By Laura Ann Sills - email
COLUMBUS, GA (WTVM) - Hearing the news that the merit-based pay bill was headed to the Georgia House for a vote sent teacher, Sudi Andrews, straight to her computer to email the governor and representatives.
"It saddens me to think we are going to go back in education, not forward," said Andrews. She has been teaching for over 20 years and said morale is at the lowest it has ever been in the education field.
Fellow teachers followed her lead, "We are not for merit-based pay, it is expensive for the testing instruments to be purchased and used. So now with the economy the way it is and the fiscal responsibility school systems are already having, it's not feasible," said second year teacher Jenny Bridges.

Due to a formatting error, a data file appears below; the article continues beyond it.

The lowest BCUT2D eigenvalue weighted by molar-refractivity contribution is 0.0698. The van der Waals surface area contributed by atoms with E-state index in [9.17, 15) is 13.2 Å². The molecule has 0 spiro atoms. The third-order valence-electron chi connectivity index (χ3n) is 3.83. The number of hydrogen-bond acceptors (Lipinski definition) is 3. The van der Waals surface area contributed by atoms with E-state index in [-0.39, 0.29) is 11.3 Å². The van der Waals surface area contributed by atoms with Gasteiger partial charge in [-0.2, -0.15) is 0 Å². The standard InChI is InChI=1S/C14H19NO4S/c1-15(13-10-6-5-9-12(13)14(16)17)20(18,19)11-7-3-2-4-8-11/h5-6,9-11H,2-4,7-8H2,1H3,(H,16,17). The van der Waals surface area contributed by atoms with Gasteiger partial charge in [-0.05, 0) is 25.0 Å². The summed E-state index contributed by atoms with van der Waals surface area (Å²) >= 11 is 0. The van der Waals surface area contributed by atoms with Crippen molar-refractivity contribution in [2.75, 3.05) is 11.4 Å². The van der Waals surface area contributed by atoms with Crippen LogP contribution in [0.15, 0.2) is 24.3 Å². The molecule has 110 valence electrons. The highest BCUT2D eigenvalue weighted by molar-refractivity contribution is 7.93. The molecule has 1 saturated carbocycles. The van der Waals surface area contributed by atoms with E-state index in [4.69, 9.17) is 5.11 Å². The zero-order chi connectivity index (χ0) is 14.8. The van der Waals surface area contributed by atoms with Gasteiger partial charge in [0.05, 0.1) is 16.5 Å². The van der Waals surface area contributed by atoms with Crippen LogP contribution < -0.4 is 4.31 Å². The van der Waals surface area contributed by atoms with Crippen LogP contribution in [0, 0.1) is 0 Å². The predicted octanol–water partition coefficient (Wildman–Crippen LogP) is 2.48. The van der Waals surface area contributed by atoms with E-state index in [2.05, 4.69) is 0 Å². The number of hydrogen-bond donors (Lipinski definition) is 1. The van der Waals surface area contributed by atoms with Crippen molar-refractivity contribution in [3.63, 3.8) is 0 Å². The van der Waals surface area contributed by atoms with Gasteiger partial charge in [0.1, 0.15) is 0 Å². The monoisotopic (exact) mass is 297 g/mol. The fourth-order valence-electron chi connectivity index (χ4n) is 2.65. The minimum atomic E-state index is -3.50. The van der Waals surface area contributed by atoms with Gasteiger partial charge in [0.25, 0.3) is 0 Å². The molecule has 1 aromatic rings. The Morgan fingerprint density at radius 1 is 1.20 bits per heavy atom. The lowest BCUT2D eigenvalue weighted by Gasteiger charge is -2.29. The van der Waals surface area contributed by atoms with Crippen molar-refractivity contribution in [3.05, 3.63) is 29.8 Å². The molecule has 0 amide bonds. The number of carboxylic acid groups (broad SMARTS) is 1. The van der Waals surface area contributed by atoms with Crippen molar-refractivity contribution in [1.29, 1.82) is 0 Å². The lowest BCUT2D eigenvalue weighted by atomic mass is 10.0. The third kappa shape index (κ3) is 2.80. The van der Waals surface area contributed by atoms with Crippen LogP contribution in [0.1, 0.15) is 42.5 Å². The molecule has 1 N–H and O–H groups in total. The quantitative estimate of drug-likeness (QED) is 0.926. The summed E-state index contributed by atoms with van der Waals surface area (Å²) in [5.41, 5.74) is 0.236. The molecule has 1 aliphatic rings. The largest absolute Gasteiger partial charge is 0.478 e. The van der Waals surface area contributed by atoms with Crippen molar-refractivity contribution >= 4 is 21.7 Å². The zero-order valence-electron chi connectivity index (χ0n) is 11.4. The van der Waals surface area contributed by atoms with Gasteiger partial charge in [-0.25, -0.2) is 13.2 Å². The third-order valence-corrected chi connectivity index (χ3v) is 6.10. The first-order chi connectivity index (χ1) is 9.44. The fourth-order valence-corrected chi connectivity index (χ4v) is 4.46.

The bill says a statewide common evaluation instrument, in layman's term, a test, would be created to evaluate teachers. And, the student's performances on the test would affect their pay. But so far, that is all the details educators have.
Lynn Outlaw, teacher at Creekside School, would like to see teachers on the committee, "I think people that are not in the classroom are trying to make decisions about what is better for teachers."
The primary concern that teachers have with the system is that so much of student achievement is out of their control. Parental involvement, each student's innate ability and the job teachers in previous grades have done all affect student growth.
Andrews thinks teacher performance should be monitored on a system level, "In a classroom that no one is achieving, and it is obvious that no one is learning anything, you deal with that teacher on an individual basis."
Part of the bill that was deleted stated that at least 50% of the calculation for merit based pay would be based on student growth.